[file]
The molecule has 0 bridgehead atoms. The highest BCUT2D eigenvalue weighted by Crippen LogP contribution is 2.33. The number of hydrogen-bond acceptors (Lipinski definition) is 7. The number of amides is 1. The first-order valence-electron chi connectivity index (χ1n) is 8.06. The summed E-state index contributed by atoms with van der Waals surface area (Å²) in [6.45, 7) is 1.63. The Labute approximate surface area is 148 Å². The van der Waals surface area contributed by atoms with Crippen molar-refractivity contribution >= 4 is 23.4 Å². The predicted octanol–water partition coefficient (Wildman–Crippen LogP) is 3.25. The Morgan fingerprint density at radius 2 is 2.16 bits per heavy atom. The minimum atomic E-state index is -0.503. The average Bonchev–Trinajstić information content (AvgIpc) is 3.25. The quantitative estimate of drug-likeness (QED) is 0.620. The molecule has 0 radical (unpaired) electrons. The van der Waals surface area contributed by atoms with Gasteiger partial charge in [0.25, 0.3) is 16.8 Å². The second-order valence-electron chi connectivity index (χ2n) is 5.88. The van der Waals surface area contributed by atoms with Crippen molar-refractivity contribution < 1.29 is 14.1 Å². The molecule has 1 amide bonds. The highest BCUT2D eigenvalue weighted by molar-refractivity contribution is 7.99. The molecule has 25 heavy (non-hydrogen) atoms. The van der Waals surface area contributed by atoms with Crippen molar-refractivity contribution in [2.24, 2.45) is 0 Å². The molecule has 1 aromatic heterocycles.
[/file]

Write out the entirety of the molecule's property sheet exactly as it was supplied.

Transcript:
The molecule has 0 bridgehead atoms. The highest BCUT2D eigenvalue weighted by Crippen LogP contribution is 2.33. The number of hydrogen-bond acceptors (Lipinski definition) is 7. The number of amides is 1. The first-order valence-electron chi connectivity index (χ1n) is 8.06. The summed E-state index contributed by atoms with van der Waals surface area (Å²) in [6.45, 7) is 1.63. The Labute approximate surface area is 148 Å². The van der Waals surface area contributed by atoms with Crippen molar-refractivity contribution >= 4 is 23.4 Å². The predicted octanol–water partition coefficient (Wildman–Crippen LogP) is 3.25. The Morgan fingerprint density at radius 2 is 2.16 bits per heavy atom. The minimum atomic E-state index is -0.503. The average Bonchev–Trinajstić information content (AvgIpc) is 3.25. The quantitative estimate of drug-likeness (QED) is 0.620. The molecule has 0 radical (unpaired) electrons. The van der Waals surface area contributed by atoms with Gasteiger partial charge in [0.25, 0.3) is 16.8 Å². The second-order valence-electron chi connectivity index (χ2n) is 5.88. The van der Waals surface area contributed by atoms with Crippen molar-refractivity contribution < 1.29 is 14.1 Å². The molecule has 1 amide bonds. The highest BCUT2D eigenvalue weighted by molar-refractivity contribution is 7.99. The molecule has 25 heavy (non-hydrogen) atoms. The van der Waals surface area contributed by atoms with Crippen molar-refractivity contribution in [2.24, 2.45) is 0 Å². The molecule has 1 aromatic heterocycles.